Diplomats yet to identify Brazilian children separated from parents at U.S. border

. Jun 23, 2018
Diplomats yet to identify Brazilian children separated from parents at U.S. border

On Thursday, The Brazilian Report wrote about the (at least) 49 Brazilian children who have been affected by the U.S. government’s policy of treating people who cross the border illegally as criminals. The move caused children to be separated from their parents, who remained detained until their trial and, in most cases, deportation.

The Brazilian Report spoke to Felipe Santarosa, Brazil’s Deputy Consul in Houston, Texas. He said that Brazilian diplomats do not yet know the identities of the Brazilian minors, only their location. Mr. Santarosa spoke to The Brazilian Report via Skype.

Diplomats yet to identify Brazilian children separated from parents at U.S. border

Just how bad have things gotten?</h4> <p><span style="font-weight: 400;">It’s very serious. These kids may experience irreparable psychological trauma. The youngest Brazilian child in a border shelter is only 5 years old. To split a child from their parents at this early age, even if she or he is taken care of, is something that may cause damages we cannot imagine.</span></p> <h4>What is the biggest challenge for Brazilian diplomats now?</h4> <p><span style="font-weight: 400;">We are doing investigative work, still checking with each shelter to know who is there. We need to identify all the children. The U.S. Department of Health and Human Services (HHS) sent us the list [of Brazilian nationals] on June 15. We can say that, for now, there are at least 49 under-aged Brazilians in these places. </span></p> <p><span style="font-weight: 400;">The number tends to be higher, though. In Texas, we have found different numbers. According to the list, there was one child in a shelter, but we have found out that actually there were two of them. So we are updating these numbers and collecting more details about each case. </span></p> <p><span style="font-weight: 400;">When we call these shelters, not all of them respond immediately. Some don&#8217;t have the parents&#8217; names, only their prisoner record number. So we have to call another department to find out who they are, where they are, and then get back to the shelters. It takes a while. </span></p> <h4>How is Brazilian diplomacy going to help these families?</h4> <p><span style="font-weight: 400;">Our main concern now is to find all the children’s parents. Then we will plan what to do. One of the actions we are already taking is speaking with the parents we have found and asking whether they have relatives or friends who could be temporarily responsible for these children.</span></p> <h4>How many Brazilian adults remain in detention centers?</h4> <p><span style="font-weight: 400;">The latest number we got from the Immigrations and Customs Enforcement authority (ICE) is 498. But they send it every six months, so we think it also may be larger.  </span></p> <h4>Donald Trump recently signed an executive order to allow families who cross the border to remain together &#8211; with children jailed with their parents. How does this affect families that were split before June 20?</h4> <p><span style="font-weight: 400;">Nobody really knows whether it will be also valid for the prior cases. What we know is that, logistically, it will be very hard to reunite over 2,000 families overall. They are spread across many states. This is cannot be done from one day to the next.  </span></p> <h4>During Barack Obama’s administration, there was also a very harsh immigration policy, similar to Trump’s. Why has the debate grown so much in the past weeks?</h4> <p><span style="font-weight: 400;">The situation has gained a dramatic perspective. Press coverage is more intense now and the number of families separated has increased a lot.</span>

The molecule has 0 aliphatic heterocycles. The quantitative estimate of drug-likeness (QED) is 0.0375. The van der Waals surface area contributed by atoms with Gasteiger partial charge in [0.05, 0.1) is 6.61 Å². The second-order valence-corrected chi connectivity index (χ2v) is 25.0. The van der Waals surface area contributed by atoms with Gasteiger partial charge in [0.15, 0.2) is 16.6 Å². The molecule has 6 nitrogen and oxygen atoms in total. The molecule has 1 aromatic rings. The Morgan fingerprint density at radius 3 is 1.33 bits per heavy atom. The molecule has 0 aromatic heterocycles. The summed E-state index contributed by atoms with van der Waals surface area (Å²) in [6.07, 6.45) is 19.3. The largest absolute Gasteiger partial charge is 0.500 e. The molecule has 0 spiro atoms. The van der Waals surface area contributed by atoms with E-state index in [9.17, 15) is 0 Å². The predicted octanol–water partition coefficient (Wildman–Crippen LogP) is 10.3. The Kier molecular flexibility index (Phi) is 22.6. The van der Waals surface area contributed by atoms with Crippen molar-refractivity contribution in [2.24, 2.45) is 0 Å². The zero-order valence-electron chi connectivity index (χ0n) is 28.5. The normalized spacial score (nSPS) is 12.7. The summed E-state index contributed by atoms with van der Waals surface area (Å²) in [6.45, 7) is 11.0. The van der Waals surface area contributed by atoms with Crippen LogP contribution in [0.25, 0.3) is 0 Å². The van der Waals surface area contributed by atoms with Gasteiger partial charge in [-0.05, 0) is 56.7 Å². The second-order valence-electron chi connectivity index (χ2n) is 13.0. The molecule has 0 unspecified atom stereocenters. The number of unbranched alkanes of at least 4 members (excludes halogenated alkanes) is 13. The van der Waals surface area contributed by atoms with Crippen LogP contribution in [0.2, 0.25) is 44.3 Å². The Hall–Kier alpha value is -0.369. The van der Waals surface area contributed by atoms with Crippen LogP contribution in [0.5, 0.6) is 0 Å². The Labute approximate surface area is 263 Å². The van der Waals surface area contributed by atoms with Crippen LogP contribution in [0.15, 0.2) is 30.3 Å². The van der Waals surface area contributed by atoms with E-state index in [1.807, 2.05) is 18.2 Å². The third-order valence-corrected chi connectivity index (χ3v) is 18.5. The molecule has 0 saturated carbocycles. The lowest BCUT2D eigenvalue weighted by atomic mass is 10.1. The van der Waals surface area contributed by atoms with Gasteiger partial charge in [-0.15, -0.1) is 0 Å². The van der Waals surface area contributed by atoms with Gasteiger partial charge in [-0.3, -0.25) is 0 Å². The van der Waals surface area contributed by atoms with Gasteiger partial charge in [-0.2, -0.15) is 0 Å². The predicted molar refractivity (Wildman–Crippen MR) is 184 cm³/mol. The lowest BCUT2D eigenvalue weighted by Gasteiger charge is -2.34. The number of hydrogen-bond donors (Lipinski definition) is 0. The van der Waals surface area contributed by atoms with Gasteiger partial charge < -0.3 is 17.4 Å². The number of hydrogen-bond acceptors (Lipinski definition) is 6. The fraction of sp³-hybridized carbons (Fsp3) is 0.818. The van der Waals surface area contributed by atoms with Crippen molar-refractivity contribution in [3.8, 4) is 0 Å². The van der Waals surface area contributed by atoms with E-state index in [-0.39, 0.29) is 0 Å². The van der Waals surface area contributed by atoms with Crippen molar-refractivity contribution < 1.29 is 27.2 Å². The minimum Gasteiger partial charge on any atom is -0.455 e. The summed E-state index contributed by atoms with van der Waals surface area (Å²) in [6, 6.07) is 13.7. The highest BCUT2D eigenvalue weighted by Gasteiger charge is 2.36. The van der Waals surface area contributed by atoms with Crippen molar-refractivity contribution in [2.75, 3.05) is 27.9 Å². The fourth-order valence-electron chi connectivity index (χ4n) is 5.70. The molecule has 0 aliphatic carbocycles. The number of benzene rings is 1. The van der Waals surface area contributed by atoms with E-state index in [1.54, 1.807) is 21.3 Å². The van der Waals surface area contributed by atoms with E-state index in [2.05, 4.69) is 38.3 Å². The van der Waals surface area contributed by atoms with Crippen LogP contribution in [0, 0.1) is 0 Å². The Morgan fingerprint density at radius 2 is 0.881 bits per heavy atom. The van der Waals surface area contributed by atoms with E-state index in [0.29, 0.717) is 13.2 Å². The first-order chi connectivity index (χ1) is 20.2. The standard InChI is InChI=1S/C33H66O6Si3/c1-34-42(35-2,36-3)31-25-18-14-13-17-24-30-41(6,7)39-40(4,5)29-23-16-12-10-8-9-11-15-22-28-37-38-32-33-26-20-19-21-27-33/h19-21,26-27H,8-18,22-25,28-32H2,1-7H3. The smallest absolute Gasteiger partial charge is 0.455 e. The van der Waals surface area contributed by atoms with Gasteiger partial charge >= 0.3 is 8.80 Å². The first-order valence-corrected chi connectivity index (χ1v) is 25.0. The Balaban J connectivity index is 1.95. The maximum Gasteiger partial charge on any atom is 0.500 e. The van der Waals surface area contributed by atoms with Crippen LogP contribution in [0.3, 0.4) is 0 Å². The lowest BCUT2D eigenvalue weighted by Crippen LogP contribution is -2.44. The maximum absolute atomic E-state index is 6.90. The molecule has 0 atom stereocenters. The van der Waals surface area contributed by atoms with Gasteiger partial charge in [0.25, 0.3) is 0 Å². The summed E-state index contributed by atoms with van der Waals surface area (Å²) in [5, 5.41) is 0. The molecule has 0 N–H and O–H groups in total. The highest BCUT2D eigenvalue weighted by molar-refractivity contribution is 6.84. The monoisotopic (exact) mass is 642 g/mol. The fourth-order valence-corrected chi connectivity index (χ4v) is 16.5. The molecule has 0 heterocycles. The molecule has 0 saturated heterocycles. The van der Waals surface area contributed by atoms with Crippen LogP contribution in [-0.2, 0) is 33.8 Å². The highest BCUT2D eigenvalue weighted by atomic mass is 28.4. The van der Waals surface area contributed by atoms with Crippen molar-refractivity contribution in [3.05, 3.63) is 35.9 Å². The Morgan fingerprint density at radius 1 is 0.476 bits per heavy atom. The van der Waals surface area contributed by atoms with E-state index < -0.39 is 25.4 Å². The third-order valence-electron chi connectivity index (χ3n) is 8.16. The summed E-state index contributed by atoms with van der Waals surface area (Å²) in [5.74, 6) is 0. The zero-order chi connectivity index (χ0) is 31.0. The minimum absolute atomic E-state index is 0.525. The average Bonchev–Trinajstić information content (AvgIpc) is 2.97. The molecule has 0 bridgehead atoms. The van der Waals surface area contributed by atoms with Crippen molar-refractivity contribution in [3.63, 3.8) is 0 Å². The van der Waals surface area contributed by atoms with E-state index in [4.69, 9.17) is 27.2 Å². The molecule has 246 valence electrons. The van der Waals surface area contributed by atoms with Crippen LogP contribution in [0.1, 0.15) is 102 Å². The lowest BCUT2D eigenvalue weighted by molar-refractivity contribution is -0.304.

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Maria Martha Bruno

Maria Martha is a journalist with 14 years of experience in politics, arts, and breaking news. She has already collaborated with Al Jazeera, NBC, and CNN, among others. She has also worked as an international correspondent in Buenos Aires.

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